Answer Exchange

  • Q:

    I have a horse in my care that is sensitive to soy, so I have been looking for a protein supplement or ration balancer that does not contain soy. Would there be any issues with feeding cottonseed meal by itself as a protein supplement or as an ingredient in a ration balancer?

  • A:

    Cotton is grown primarily for its fiber, yet cotton production yields two important byproducts, cottonseed oil and cottonseed meal. Cottonseed meal is not commonly used as a protein source in premium horse feeds because it lacks the amino acid profile found in superior protein sources like soybean meal. Protein quality is determined by the amount and balance of amino acids that make up the protein.

     

    The protein quality of cottonseed meal is considered low because it has about half the amount of lysine normally found in soybean meal. Lysine is essential for proper growth and a healthy immune system, so its presence is particularly critical in feeds intended for growing horses.

     

    Thoughts are mixed as to whether unprocessed cottonseed meal should be fed to horses, as it may contain elevated amounts of gossypol, a toxin that is thought to bind iron and interfere with protein digestion. Gossypol might cause sudden death if ingested in sufficient quantities.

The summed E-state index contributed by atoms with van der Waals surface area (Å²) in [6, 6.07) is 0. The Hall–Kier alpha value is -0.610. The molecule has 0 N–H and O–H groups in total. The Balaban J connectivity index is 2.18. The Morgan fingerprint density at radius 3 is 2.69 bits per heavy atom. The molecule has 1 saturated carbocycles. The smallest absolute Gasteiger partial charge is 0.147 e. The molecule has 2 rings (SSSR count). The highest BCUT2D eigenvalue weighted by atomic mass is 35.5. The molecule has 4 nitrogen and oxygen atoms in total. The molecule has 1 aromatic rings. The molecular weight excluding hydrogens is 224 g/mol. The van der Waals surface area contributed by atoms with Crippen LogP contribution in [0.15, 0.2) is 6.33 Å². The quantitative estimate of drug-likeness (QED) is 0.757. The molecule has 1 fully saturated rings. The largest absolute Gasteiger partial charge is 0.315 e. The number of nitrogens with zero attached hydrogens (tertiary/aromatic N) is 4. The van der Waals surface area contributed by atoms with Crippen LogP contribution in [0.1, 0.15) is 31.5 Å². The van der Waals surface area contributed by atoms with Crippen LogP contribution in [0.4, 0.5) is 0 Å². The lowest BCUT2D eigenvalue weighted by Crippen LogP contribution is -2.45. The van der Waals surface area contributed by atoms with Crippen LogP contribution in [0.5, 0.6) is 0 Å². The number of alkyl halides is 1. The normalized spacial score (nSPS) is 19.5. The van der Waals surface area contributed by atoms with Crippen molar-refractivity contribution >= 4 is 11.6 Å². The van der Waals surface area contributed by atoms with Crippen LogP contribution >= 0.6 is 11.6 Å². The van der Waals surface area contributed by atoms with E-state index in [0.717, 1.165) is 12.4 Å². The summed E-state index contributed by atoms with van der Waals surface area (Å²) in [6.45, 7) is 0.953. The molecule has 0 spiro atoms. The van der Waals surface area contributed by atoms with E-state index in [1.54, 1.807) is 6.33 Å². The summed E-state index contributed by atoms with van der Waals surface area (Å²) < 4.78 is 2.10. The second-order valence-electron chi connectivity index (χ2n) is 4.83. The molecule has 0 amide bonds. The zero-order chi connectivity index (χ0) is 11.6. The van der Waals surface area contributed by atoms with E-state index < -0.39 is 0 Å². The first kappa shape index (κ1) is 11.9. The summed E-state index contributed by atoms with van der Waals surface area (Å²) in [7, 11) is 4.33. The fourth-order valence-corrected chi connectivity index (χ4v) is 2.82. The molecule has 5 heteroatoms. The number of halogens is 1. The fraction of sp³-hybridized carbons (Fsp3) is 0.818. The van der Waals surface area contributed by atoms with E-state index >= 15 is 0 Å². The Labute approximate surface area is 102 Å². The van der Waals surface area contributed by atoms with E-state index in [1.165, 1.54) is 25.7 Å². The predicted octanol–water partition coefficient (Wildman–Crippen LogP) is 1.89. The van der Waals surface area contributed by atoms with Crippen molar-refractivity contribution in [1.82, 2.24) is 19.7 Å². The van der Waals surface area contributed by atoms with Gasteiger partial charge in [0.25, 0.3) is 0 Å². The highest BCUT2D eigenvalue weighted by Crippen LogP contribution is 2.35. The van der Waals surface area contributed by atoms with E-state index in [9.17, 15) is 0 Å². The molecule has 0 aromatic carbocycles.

The younger the animal, the more susceptible it is to gossypol toxicity. It should be noted, however, that several studies involving young horses have been conducted using cottonseed meal as a protein supplement. The cottonseed meal fed in those studies had a known level of gossypol, generally less than 0.2%, and no symptoms of toxicity were noted in these trials.

     

    Modern processing methods and production of low-gossypol varieties of cotton have reduced this risk. However, before using large amounts of cottonseed meal in horse rations, horse owners should verify that the gossypol content is within an acceptable range.

     

    Certain feed manufacturers use cottonseed meal in processed feeds. The heat treatment inherent to some processing procedures such as pelleting would most likely inactivate the gossypol, making cottonseed meal safe for inclusion in horse feeds.

     

     High-protein alternatives to soybean and cottonseed meal exist. The gold standard for protein supplementation is milk casein but it is expensive. Canola meal is a source of good quality protein, and it is used often by feed manufacturers. Other protein sources are sunflower meal, peanut meal, distillers grains, brewers dried grains, linseed meal, and dehydrated alfalfa.

     

    Depending on what other raw materials your local feed manufacturer has available, a combination of different protein sources may provide an appropriate balance of amino acids to a ration balancer. Consultation with a knowledgeable equine nutritionist will alleviate any concerns you may have about providing your soy-sensitive horse with an adequate diet.

Submit a Question  Answer Exchange RSS Feed